Confined to a cell just a few inches bigger than he is, Dr. Conrad Murray‘s lawyer says treatment of his client may lead to life-threatening conditions and irreversible injuries. Murray has been housed in a 5×7 cell in a high-security section of the Los Angeles County jail since November 7, 2011.
Murray stands 6 feet 5 inches tall, but due to his notoriety must be confined in isolation in the facility’s high-security wing. Murray was convicted of involuntary manslaughter in the June 25, 2009 death of pop star Michael Jackson. Murray is guilty of administering a deadly overdose of sedatives and the surgical anesthetic proposal. He told police the concoction was an attempt to cure Jackson of his insomnia.
“Death or injury at the hands of another prisoner, however, is no worse than a slow death caused by a loss of circulation and atrophy resulting from inhumane confinement of a large man in a tiny space,” attorney Michael Flanagan wrote in a letter addressed to Los Angeles County Sheriff Lee Baca on Wednesday.
“Dr. Murray’s cell is proportional to that of a travel cage used for short-term transportation of an animal,” Flanagan wrote.
In a telephone recording between Murray and an unidentified friend obtained by TMZ, Murray says he is suffering from blood clots in his legs–a deadly situation if left untreated as clots can travel throughout the body lodging in the lungs or blocking blood flow to the heart. Murray said he was rushed to USC Medical Center because of the severe pain in his legs caused by the clots.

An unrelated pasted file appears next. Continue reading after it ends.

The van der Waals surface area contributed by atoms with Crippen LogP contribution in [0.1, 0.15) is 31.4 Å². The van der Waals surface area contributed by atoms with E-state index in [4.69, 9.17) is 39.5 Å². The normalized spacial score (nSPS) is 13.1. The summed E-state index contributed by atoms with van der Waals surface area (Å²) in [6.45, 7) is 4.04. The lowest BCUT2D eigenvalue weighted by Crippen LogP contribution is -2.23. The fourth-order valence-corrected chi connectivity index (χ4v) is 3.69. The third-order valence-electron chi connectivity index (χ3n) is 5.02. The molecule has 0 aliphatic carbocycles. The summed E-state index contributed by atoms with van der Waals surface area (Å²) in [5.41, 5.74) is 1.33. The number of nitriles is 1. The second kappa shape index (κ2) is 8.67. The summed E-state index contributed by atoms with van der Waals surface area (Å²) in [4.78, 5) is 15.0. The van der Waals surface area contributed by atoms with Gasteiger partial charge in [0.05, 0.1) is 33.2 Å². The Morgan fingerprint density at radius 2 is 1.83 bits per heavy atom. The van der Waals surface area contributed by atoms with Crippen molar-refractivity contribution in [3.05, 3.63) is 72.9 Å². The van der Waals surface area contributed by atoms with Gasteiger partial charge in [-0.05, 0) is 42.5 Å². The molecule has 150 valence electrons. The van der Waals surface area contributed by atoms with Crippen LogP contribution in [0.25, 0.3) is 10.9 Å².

“I have had to lay in bed for most of the day because there is no way to elevate my feet. One of the recommendations by the doctor is to keep my legs elevated and to increase my activity which is impossible in a 5×7 cell,” Murray complained to his friend.
Doctors determined there were no blood clots and returned Murray to his cell.
The only exercise Murray gets, according to his attorney’s letter, “occurs on most Monday evenings when he is transferred in chains to an 8-by-8 cage on the roof of the facility.” He gets about two hours outside of his smaller cell.
“A review of earlier booking photos and bio-statistics of Dr. Murray, when compared to his current condition and appearance, would be shocking to persons not previously familiar with him,” wrote Flanagan. “To those who have known him for the last year or longer, the suffering that has obviously taken its toll on his health is unimaginable.”
Murray confided to his friend that he feared he would suffer permanent damage as a result of his condition. “I may never be able to wear a boot again,” he said. Neither will MJ.